Saved by Sage
A while back, friends of mine, a married couple, bought a fixer upper. This wasn’t a splash-of- paint-and-some-elbow-grease fixer upper; this was a 1970s gem that hadn’t seen a lick of work done to it, ever. The former owner, a curmudgeonly recluse, neglected repairs and maintenance saying “let the next people take care of it.” The next people, my friends, saw their renovation timeline double as unhappy surprises piled up.
After months of work, the house started to look habitable. My friends had added lots of lighting and put in new windows, but the place still felt gloomy. One half of the pair, the wife, decided to dispel the unhappy aura by trying sage smudging. I was surprised because my friends are ordinary folks and not at all New Age-y. But my friend was adamant, and I was sent to buy a sage smudge stick because I live close to a Whole Foods store, known purveyors of such items.
I found them a whopper of sage smudge stick at Whole Foods—it was at least ten inches long and looked vaguely illegal. It also was not cheap. I handed it over with comments about not burning down the new house before they’d moved in. The husband clearly was skeptical but put up no objections, probably because the cost of the sage smudge stick wasn’t divulged. The wife conducted her sagesmudging ritual in private, refusing to describe her methods other than saying she had enjoyed the smell of the burning sage.
I asked her if she was satisfied with the results and she said yes. Surprisingly, the husband said that the house felt better after the smudging. My verdict was the same: the cheerless house became light and lovely after the Whole Foods sagesmudging stick did its work. Yes, I know about the power of suggestion, and no I don’t know if sage smudging actually “does” something verifiable. But it’s an interesting topic, worth a little exploration, and here’s a bit of what I found out about sage:
Sage, formally called Salvia, according to the Sunset Western Garden Book, is a shrub, and a member of the mint family. It has over 900 varieties, including perennials, biennials and annuals. It can be evergreen or deciduous, culinary and medicinal, and even hallucinogenic. When it comes to sage, “variety” is the key word, especially regarding its growing habits. No matter where you live, you can probably find a variety that will grow for you.
Cooks love sage. Sausage wouldn’t be as tasty without sage, nor would dozens of other dishes including the Thanksgiving turkey. Sage has been used medicinally for centuries, as a remedy for a host of ills. Modernly, it’s recognized by herbalists for its anti-inflammatory and antibacterial properties, as an aid to digestion, and as a relaxant. It repels bugs and reduces odors. The smoke from dried sage alters the air’s ionic composition and cleans bacteria from the air. The Latin word for Salvia, “salus,” translates to “health,” “salvation,” and “well-being.”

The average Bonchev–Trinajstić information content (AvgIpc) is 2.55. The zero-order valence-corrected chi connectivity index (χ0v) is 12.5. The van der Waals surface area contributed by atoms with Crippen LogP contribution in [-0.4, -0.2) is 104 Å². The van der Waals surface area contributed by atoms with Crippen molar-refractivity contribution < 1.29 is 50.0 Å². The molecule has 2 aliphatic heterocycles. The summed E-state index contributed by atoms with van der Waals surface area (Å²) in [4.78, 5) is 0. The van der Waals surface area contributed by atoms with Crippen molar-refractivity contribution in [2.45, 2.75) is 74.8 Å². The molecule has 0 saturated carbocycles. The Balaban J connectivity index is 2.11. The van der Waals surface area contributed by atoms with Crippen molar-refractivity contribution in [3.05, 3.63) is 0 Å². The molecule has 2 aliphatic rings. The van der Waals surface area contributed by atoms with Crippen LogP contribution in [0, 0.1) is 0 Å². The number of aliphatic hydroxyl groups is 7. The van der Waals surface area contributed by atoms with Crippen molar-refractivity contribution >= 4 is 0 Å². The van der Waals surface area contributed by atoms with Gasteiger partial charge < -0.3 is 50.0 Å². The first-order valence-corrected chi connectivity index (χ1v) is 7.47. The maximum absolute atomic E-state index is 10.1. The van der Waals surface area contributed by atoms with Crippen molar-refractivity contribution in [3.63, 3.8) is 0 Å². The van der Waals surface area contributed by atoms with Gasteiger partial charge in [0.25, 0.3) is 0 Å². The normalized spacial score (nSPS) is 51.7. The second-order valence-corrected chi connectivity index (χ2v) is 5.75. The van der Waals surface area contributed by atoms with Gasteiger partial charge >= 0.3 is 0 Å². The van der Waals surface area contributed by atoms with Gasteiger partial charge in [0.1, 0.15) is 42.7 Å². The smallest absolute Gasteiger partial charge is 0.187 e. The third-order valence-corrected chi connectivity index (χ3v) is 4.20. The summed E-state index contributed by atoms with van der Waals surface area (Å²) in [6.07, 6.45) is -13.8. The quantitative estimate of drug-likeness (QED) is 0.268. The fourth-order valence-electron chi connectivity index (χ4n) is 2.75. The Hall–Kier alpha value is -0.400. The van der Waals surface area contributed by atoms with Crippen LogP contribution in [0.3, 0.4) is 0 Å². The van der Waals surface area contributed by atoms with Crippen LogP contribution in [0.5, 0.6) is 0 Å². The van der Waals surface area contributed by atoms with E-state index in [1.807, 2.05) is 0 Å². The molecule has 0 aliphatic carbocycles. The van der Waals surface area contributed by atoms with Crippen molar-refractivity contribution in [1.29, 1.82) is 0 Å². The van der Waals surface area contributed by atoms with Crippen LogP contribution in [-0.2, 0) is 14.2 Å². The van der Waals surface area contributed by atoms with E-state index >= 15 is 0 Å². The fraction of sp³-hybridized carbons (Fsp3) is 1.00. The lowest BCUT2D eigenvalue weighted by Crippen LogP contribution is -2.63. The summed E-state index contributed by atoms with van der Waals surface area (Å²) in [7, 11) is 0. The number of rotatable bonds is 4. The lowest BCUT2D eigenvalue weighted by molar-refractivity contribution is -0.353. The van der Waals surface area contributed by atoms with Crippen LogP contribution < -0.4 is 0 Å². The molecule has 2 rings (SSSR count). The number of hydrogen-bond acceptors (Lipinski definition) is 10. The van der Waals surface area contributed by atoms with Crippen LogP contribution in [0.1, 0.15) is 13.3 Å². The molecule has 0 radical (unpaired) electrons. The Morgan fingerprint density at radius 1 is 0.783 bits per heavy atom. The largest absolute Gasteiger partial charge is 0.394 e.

Sage is known for its mystical properties too—cleansing away negative energy and uplifting the mood or spirit. Historically, many cultures worldwide have practiced burning herbs, incense, and other natural materials for religious reasons. Smudging, or burning dried sage, is part of a Native American spiritual cleansing ceremony, and is the most frequently mentioned method of cleansing negative energy.
Practitioners suggest a variety of smudging rituals, but their core recommendations include making or buying a sage stick, and conducting the ritual in a calm and intentional manner. At a minimum, you’ll need a sage stick, matches, and a fireproof vessel. Light the sage stick, and wave it gently to get it smoking. You may have to relight it during the smudging, so keep the matches handy. Hold the smoking sage stick over the vessel to catch any smoldering bits. Wave the smoke everywhere in the house including closets, attics, basements, etc. When done, carefully extinguish the stick. For the smoke-sensitive, sage spray is said to achieve the same results.Practitioners recommend smudging a house several times a year as negative energy can accumulate even in happy homes. And you aren’t limited to cleansing your home—you can smudge your car, workplace and even your body. One person who owns a dress shop said she smudged the dresses customers tried on but didn’t buy to rid the rejected dress of any leftover negative vibes.
How about my friends’ new house—did the sage smudging really transform their dismal fixer upper? There’s no way to prove it. But consider that the former occupant sat in that house for decades while it rotted away around him. In addition to emitting colossal amounts of negative energy, the old coot probably expelled billions of unpleasant bacteria into the fabric of the house. Sage with its ion altering antibacterial properties, plus the ability to cleanse negative energy, could have a positive impact. Maybe, just maybe, waving smoke from a rather expensive Whole Foods sage stick restored “salus” to a very neglected house. Saved by sage? I know two people who’d say yes.